I have listed my Top 30, with BP's in parenthesis. Like BP, I don't just grade strictly on record, as the AL is superior to the NL. For example, I suspect the Braves will have more wins than any team other than the Red Sox, but I knock them down to where I think they rate among all of MLB.

Pre-season Top 30

  1. Red Sox (3)
  2. Angels (5)
  3. A's (13)
  4. Braves (15)
  5. Padres (9)
  6. White Sox (27?)
  7. Indians (4)
  8. Yankees (1)
  9. Tigers (12)
  10. Twins (2)
  11. Astros (17)
  12. Dodgers (19)
  13. Cardinals (16)
  14. Mets (8)
  15. Cubs (10)
  16. Phillies (6)
  17. Orioles (26)
  18. Rangers (14)
  19. Blue Jays (21)
  20. Brewers (11)
  21. Diamondbacks (7?)
  22. Rockies (20)
  23. Mariners (25)
  24. Giants (23)
  25. Devil Rays (24)
  26. Pirates (23)
  27. Marlins (18)
  28. Reds (28)
  29. Royals (30)
  30. Nationals (29)

Look at BP's list and 3 thing jump out at me about the biases that PECOTA suffers from.

  • Top-notch young players are given too much credit. The Diamondbacks and Brewers are rated highly because of this factor. It reminds me of the guy who during a fantasy draft gets all excited about obtaining the hot prospects. Talented, young players are great, but I think you can get too far out ahead of yourself on them.
  • Big hitting teams, with questionable bullpens grade out well. See Indians, Phillies, and Rangers. These are the type of teams that are going to underperform their pythagorean, as they win a lot of 12-3 games, but fail too often on the 4-3 contests.
  • Teams with pitching staffs that don't have high strikeout ratios are downgraded. The White Sox are the best example of this.
Update! Need 2 Players for Fantasy Draft on Monday Night
2007-04-02 14:21
by Scott Long

Had some people who couldn't make the new draft date.  Still 2 spots available for 11:15 EST. 

Send an email to the address below if you would like to join.  Thanks

Will Anyone Win 95 Games in the AL?
2007-04-01 22:10
by Scott Long

In the other major professional sports leagues, (NFL, NBA, NHSC*) parity has been the word most used to describe the competition between its teams during the past 10 years.  One could make an argument that over the past few seasons, the National League has joined the parity concept, with 2006 only featuring one team (Mets) that had over 90 wins. The one place where most of us thought it would never happen is in the American League. *NHSC stands for the National Hacky Sack Confederation

With no salary cap and having 2 teams with such a financial advantage over the rest, the American League was everything that was wrong with professional sports.  Sure the Twins and A's have been competitive, despite much smaller budgets, but they weren't going to the World Series.  It took the Cinderella seasons of the White Sox and Tigers to really chip away at this have and have-not concept.  The next step would be for a number of teams to be competitive with the cash cows.  Welcome to the brave new world which is the 2007 season.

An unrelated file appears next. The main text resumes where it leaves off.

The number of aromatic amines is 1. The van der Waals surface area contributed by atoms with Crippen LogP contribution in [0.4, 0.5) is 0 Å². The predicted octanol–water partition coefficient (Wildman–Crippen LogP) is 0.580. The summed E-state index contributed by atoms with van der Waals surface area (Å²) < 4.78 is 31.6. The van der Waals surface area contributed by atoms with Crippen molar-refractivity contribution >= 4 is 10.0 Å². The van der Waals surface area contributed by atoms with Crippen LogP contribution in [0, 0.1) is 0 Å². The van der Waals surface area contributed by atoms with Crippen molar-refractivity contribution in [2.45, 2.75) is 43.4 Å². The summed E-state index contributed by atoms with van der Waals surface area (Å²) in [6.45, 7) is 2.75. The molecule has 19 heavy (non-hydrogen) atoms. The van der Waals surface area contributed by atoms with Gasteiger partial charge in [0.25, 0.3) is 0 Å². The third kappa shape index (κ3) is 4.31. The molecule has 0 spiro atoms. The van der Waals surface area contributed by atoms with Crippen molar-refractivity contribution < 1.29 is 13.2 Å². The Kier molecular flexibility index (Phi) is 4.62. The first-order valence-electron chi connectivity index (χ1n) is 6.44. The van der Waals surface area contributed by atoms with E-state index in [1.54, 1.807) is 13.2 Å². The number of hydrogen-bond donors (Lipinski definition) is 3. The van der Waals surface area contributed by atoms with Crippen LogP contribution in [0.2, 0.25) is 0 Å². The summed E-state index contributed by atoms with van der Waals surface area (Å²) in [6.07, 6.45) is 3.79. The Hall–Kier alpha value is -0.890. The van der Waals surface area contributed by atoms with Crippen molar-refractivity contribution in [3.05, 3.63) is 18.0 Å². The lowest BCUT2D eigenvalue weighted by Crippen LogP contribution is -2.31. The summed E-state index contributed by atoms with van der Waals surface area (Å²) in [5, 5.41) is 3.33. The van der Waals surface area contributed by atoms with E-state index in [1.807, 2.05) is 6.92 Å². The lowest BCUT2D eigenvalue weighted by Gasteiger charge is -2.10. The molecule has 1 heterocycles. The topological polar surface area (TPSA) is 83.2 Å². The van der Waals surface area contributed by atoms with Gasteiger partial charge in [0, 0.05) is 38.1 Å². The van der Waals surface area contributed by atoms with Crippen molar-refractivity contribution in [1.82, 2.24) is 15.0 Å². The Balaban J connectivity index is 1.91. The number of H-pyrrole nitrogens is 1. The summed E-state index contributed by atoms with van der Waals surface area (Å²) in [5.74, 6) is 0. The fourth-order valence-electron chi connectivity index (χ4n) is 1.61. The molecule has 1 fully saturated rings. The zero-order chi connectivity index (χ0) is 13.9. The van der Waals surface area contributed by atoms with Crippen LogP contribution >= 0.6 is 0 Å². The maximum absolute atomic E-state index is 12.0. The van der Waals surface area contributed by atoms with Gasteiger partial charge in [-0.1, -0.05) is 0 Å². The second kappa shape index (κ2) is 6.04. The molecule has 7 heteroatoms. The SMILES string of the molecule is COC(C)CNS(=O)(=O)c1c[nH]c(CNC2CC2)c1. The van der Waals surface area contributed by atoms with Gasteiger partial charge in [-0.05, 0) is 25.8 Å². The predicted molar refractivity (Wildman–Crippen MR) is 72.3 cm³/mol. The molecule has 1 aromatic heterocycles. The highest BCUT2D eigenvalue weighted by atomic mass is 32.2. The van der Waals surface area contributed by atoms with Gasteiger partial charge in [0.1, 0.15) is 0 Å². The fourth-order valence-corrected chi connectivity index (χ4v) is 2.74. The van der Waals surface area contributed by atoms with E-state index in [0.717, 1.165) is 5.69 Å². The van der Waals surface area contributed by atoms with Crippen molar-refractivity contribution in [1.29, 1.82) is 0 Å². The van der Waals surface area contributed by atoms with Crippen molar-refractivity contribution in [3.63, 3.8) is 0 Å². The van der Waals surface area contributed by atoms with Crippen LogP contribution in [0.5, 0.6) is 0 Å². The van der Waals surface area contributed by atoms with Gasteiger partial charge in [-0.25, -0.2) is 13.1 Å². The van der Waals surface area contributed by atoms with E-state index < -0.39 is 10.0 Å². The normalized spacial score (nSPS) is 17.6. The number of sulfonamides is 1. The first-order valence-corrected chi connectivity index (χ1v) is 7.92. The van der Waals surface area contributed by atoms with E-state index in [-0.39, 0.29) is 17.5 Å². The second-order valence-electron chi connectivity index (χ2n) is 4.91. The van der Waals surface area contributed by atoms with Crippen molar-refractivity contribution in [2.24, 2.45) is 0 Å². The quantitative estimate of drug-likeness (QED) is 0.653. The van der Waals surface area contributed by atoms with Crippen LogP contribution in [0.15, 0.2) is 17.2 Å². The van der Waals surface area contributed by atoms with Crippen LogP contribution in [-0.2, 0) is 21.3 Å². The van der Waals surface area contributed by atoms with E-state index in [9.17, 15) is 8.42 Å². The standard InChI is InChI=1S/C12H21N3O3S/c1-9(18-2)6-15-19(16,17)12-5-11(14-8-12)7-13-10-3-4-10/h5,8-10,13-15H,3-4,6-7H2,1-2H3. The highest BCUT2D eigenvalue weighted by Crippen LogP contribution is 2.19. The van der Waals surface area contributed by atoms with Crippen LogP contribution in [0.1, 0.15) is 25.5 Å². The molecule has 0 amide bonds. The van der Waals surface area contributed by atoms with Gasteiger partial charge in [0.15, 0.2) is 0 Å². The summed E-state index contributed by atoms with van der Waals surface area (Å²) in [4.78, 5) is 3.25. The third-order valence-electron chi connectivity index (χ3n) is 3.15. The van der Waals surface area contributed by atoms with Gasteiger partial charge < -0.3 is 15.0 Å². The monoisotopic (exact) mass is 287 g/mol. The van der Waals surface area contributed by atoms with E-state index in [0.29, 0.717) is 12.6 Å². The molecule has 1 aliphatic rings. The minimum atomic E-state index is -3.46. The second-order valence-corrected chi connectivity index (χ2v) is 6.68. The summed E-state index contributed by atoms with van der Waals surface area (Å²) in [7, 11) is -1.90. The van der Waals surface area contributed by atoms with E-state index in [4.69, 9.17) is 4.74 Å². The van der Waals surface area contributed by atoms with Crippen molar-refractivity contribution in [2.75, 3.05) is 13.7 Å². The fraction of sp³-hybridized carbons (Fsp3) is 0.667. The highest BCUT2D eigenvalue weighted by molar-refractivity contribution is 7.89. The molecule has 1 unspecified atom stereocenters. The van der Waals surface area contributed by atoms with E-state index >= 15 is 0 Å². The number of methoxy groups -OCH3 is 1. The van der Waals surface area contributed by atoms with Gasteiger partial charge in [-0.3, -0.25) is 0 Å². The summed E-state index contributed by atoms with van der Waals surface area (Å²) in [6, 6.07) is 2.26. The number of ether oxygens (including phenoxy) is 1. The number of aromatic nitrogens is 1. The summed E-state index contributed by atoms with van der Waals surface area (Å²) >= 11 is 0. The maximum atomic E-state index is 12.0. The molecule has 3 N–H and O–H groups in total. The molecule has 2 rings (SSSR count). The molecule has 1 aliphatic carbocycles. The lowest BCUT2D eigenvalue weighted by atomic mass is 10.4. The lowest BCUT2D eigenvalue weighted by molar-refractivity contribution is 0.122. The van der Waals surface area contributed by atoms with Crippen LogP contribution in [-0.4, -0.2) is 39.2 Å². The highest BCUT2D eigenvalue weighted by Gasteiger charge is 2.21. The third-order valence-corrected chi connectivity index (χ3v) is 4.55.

Watch out for my bold prediction.  Not only will no team in the AL win 95 games, only one will win over 90 (Red Sox).  Every AL team this year has at least one major question mark + there are more good teams in the league than ever before = a lot of teams which will wind up somewhere between 80-89 wins.  Only the Royals and Devil Rays have no chance to make the playoffs.  Considering that the National League should have a simliar free-for-all and it's time to state that Major League Baseball is now the most balanced professional sports league. 



1. Red Sox

2. Yankees

3. Orioles

4. Blue Jays

5. Devil Rays


The Red Sox are the best team in baseball, as long as Papelbon saves the bullpen like last season.  Loved the addition of Lugo, as he and Youkilis will be get on base ahead of the best 3-4-5 in the game. 

Sure the everyday lineup is stacked, but the pitching staff...well let me break it down like a real expert...yeeeesh.  Pettitte has been the most overrated pitcher in baseball over the past 5 seasons.  Mussina, Pavano, Wang...who knows if they will stay healthy.  Phillip Hughes might be their best pitcher by July.  Truthfully, it's a coin-flip between 2-4 in this division. 

The Orioles I think will be the most improved team in baseball for 2007.  The 3 young hurlers that front their staff will take another step forward this season (see 2006 Tigers), but they could really use a Kenny Rogers-type to help them take a bigger leap. The lineup is balanced between speed and power, with the outfield defense the best I can remember patrolling Camden.  While they paid through the teeth for bullpen upgrades, considering the overbidding going on for pitching this off-season, it doesn't look that bad of an investment.